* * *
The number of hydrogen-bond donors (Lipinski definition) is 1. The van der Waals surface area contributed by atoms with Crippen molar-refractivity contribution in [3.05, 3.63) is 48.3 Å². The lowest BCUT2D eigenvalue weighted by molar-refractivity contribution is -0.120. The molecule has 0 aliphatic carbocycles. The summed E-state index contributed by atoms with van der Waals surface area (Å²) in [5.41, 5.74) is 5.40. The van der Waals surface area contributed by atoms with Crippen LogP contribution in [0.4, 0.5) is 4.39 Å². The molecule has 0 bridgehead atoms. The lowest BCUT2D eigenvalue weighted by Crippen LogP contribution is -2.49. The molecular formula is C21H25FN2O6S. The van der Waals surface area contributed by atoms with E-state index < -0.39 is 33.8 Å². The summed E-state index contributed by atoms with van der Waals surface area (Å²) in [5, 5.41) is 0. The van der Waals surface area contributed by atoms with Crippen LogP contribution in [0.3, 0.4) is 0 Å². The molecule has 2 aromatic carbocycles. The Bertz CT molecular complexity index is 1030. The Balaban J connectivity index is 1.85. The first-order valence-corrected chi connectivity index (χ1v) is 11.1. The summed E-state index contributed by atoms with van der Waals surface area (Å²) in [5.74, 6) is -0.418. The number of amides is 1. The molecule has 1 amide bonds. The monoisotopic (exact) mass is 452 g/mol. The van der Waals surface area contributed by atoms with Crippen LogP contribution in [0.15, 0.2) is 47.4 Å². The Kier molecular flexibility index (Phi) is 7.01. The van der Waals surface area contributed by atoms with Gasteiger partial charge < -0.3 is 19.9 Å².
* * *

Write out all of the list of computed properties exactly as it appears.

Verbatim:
The number of hydrogen-bond donors (Lipinski definition) is 1. The van der Waals surface area contributed by atoms with Crippen molar-refractivity contribution in [3.05, 3.63) is 48.3 Å². The lowest BCUT2D eigenvalue weighted by molar-refractivity contribution is -0.120. The molecule has 0 aliphatic carbocycles. The summed E-state index contributed by atoms with van der Waals surface area (Å²) in [5.41, 5.74) is 5.40. The van der Waals surface area contributed by atoms with Crippen LogP contribution in [0.4, 0.5) is 4.39 Å². The molecule has 0 bridgehead atoms. The lowest BCUT2D eigenvalue weighted by Crippen LogP contribution is -2.49. The molecular formula is C21H25FN2O6S. The van der Waals surface area contributed by atoms with E-state index < -0.39 is 33.8 Å². The summed E-state index contributed by atoms with van der Waals surface area (Å²) in [5, 5.41) is 0. The van der Waals surface area contributed by atoms with Crippen LogP contribution in [0.3, 0.4) is 0 Å². The molecule has 2 aromatic carbocycles. The Bertz CT molecular complexity index is 1030. The Balaban J connectivity index is 1.85. The first-order valence-corrected chi connectivity index (χ1v) is 11.1. The summed E-state index contributed by atoms with van der Waals surface area (Å²) in [5.74, 6) is -0.418. The number of amides is 1. The molecule has 1 amide bonds. The monoisotopic (exact) mass is 452 g/mol. The van der Waals surface area contributed by atoms with Crippen LogP contribution in [0.15, 0.2) is 47.4 Å². The Kier molecular flexibility index (Phi) is 7.01. The van der Waals surface area contributed by atoms with Gasteiger partial charge < -0.3 is 19.9 Å².